This informative guide is an excellent introduction to the stars, constellations and nebulae that make up the visible sky at night. Nearly two-thirds of Americans no longer live in a place where the Milky Way, our home galaxy, is visible after dark. This guide not only shows you when it is visible, but also describes its major features and where to travel in order to see it.
The guide contains three maps showing the evening sky four months apart, covering the entire year. Major stars and constellations are shown in each along with the position of the Milky Way. Information is given for how to spot these features during the night and any time of year. A fourth map highlights specific details of the summer Milky Way, the most spectacular sight anyone can see without need of a telescope, or even binoculars, under naturally dark conditions.
In addition, we also provide a map of the United States showing where the darkest locations are and under what conditions the Milky Way and a sky full of stars are still visible. If you are planning a trip to a national park, where night sky programs, are some of the most popular programs offered to the public, or are looking to identify where the closest place to see a meteor shower or just enjoy the natural beauty of the Milky Way stretching from horizon to horizon, this guide provides what you are looking for.
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Tyler Nordgren is an astronomer living in Ithaca NY. He earned a PhD in astronomy from Cornell University in 1997 for work on dark matter and has been an astronomer at Lowell Observatory and the U.S. Naval Observatory, as well as a former Full Professor at the University of Redlands in California.
In addition to publishing roughly two dozen peer reviewed scientific articles he is also the author of “Stars Above, Earth Below: A guide to astronomy in the national parks,” a popular science book dedicated to revealing what visitors to America’s national parks can observe in a dark night sky.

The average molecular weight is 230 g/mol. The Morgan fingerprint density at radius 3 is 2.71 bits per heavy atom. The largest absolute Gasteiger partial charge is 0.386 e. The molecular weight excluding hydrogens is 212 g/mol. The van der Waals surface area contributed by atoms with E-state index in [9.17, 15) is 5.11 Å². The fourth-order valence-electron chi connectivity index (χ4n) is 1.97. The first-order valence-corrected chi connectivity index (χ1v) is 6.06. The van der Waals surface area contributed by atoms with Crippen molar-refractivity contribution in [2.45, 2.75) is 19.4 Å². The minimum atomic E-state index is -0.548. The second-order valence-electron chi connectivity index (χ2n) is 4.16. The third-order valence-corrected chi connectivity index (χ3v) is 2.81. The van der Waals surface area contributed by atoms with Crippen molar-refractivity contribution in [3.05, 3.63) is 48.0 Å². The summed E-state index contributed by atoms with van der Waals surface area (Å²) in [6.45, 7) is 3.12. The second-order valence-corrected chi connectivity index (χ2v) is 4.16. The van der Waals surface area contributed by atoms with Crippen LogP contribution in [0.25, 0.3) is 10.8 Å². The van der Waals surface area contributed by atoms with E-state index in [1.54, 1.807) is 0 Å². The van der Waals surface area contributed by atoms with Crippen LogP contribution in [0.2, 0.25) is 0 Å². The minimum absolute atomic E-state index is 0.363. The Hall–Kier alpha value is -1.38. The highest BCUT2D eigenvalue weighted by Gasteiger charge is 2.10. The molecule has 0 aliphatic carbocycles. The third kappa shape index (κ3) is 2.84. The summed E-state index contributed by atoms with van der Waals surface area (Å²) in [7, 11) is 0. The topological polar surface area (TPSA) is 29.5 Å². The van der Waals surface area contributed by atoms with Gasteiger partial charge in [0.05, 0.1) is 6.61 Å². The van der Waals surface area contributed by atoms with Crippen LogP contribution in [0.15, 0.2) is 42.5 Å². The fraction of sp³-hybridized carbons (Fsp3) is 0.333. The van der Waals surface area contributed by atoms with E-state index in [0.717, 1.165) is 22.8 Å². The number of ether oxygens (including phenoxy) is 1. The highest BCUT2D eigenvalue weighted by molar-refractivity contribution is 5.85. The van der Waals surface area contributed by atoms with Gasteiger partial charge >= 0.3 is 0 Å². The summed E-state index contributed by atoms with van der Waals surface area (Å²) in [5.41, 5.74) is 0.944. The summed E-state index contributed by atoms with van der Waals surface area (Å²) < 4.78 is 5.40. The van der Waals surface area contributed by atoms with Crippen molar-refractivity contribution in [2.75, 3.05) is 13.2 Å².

Since 2007, Dr. Nordgren has worked closely with the U.S. National Park Service Night Sky Program to promote astronomy outreach and night-sky preservation in national parks.
Dr. Nordgren has helped document this vanishing landscape with award-winning artwork and night sky photography that is on sale many national parks. As a result of this work he was awarded the International Dark-Sky Association’s Dark Sky Defender Award in 2020.
His artwork has also been collected by the Smithsonian Air & Space Museum, been displayed at the White House, and even sits on the surface of Mars onboard the Spirit, Opportunity, and Curiosity Mars rovers.
Chad Moore holds degrees in Geography and Earth Science and has a longtime interest in the beauty and science of the night sky.
Mr. Moore co-founded the U.S. National Park Service Night Skies Program in 1999 and led that team through 2014. This team of scientists, naturalists, and educators developed methods and instrumentation for measuring light pollution, sponsored several outdoor lighting retrofits in parks, and developed policies for the cooperative protection of night skies in parks and communities. The Night Skies Program was awarded the International Dark-Sky Association’s Dark Sky Defender Award in 2013 and their work has appeared in documentary films and books.
Mr. Moore was instrumental in developing the concept of Dark Sky Parks and Dark Sky Reserves, popularizing astronomy festivals, and elevating the practice of night sky ranger programs in over a hundred national and state parks. He has served as chair of two International Dark-Sky Association committees, the Dark Sky Places committee and the Technical Committee, and remains engaged in international dark sky conservation efforts and the application of better outdoor lighting practices.
His favorite hobby is sharing the night sky with others.